JPMorgan Chase Bank, N.A. v. Ward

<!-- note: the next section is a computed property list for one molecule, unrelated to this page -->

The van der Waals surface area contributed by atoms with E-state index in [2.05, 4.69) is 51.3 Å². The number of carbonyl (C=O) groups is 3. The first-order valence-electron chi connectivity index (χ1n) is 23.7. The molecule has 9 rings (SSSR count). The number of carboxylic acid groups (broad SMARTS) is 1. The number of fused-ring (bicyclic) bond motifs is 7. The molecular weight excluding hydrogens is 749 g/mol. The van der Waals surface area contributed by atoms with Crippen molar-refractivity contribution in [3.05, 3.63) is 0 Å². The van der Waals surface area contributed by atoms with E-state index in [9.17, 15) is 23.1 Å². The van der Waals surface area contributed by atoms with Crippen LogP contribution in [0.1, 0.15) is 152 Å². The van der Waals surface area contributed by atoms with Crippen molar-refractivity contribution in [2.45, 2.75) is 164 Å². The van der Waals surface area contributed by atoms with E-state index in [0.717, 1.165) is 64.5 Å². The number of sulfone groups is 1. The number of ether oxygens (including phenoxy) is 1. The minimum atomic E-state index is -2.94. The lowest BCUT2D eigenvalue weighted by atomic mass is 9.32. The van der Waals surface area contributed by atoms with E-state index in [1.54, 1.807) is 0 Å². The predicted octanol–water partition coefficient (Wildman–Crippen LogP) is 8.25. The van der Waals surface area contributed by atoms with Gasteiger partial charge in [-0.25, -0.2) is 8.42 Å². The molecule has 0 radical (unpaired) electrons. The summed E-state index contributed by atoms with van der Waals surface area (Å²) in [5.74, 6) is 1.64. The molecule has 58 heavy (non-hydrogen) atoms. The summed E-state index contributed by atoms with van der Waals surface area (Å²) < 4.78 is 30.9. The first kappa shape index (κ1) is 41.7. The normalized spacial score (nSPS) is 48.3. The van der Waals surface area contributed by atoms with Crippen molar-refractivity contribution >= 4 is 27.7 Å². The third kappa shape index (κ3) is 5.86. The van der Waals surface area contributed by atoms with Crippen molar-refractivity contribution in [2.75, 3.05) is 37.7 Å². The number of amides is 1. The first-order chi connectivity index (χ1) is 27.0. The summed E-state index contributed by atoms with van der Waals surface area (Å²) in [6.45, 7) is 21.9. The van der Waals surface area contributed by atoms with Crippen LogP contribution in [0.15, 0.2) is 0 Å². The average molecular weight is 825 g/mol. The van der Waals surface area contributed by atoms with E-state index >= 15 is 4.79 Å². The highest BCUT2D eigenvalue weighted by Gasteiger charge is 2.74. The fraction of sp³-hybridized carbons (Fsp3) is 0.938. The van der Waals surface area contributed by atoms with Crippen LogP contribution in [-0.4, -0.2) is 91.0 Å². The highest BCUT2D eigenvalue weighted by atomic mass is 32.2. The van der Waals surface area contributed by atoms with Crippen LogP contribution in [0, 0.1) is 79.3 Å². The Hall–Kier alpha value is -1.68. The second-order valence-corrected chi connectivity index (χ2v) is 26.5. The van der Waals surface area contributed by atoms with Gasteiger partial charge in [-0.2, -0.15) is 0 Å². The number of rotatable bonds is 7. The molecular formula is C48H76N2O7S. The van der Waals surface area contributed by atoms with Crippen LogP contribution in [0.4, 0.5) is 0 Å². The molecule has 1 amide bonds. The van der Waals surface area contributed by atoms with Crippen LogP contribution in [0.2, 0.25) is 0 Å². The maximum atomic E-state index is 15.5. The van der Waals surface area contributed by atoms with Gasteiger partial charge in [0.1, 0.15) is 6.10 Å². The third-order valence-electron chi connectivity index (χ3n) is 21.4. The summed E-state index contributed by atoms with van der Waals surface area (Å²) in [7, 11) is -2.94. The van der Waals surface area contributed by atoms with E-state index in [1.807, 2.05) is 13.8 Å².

Walter Ward took out a secured loan in 2007 without indicating whether he signed the deed of trust (DOT) conveying his property to the lender in his individual capacity or in his capacity as sole trustee of the trust in which his property was held. That DOT was never recorded. Years later, the lender's successor, JPMorgan Chase Bank, N.A. (Chase) asked for a replacement to foreclose. Walter refused, prompting Chase to sue. The trial court sustained two general demurrers to Chase's complaint, entered a judgment of dismissal, and awarded contractual attorney fees and costs to Walter's son, David Ward, the successor trustee of the trust that held the property. The issue this case presented for the Court of Appeal's review centered on whether Chase could reframe its action by amendment to omit a fatal allegation in its original complaint. Because the Court conclude it could, notwithstanding the sham pleading doctrine, the court should have granted leave to amend. Accordingly, we reverse the judgment and the postjudgment order and direct the court to enter a new order sustaining the general demurrers with leave to amend. View "JPMorgan Chase Bank, N.A. v. Ward" on Justia Law